Thursday, June 8, 2017

Introduction to Continuous Integration and Jenkins

Continuous Integration is a software development practice in which developers will be committing their code copies to central repositories (Git, SVN GitHub) frequently and for each integration automated build verification tests (unit tests) will be executed to accept or reject the build.

One the gating conditions met the build will be accepted and then further steps like functional tests, performance tests will be executed as part of CI/CD pipeline and finally build will be deployed.

In recent times Continuous Integration has become best-practice in software development. On of the advantage of CI is to identify the defects quickly and easily. Because each time relatively small component will be integrated to the system, finding out the defect in the small component becomes easy.

Generally the build verification tests are written by developers which are mainly unit tests to test their code. They create some Jobs in the Jenkins to trigger the unit tests when some code/build is committed in the share point. If the tests are passed the build is deployed to the application.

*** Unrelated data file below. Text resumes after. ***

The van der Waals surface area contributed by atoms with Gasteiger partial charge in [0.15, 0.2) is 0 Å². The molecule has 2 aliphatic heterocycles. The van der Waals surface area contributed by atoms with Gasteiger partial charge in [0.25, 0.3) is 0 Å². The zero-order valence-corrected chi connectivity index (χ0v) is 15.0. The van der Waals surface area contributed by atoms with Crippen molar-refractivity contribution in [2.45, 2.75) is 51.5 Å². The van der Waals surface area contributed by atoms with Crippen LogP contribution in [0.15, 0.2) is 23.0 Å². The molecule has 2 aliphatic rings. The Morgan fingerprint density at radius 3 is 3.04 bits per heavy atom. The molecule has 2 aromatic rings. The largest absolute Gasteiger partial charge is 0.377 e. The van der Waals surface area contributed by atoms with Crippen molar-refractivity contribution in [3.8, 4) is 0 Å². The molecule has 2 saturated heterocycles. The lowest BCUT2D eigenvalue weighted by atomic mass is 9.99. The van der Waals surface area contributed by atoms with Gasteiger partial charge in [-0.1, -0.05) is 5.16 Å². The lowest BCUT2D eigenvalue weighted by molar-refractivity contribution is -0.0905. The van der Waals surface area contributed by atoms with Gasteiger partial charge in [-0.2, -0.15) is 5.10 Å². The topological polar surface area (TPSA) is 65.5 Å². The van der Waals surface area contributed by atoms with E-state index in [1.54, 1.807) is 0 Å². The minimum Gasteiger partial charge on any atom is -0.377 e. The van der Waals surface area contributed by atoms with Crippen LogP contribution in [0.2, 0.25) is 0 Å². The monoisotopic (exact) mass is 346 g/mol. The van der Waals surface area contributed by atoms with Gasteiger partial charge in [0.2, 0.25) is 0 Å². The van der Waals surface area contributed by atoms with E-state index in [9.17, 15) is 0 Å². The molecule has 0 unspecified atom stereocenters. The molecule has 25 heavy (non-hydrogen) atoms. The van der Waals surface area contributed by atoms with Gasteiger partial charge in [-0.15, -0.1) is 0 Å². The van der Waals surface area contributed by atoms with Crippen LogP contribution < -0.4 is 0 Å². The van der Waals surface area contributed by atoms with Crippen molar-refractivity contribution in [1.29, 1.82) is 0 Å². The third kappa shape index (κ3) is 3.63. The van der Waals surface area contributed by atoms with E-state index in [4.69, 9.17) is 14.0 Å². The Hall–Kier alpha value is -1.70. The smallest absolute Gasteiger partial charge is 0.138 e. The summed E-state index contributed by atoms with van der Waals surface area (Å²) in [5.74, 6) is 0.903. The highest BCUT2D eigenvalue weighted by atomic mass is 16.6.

Using the above mechanism of CI tool like Jenkins in automation testing, the smoke or regression test suites can be triggered whenever the build deployed in the application server successfully. This continuous process reduces manual intervention; testers not need to wait for the build to get deployed to trigger the automation tests.

Jenkins is a mostly used Continuous Integration tool and it is developed in Java. Because it is developed in Java, Jenkins is platform independent tool, can be used in Window, Mac and etc. 

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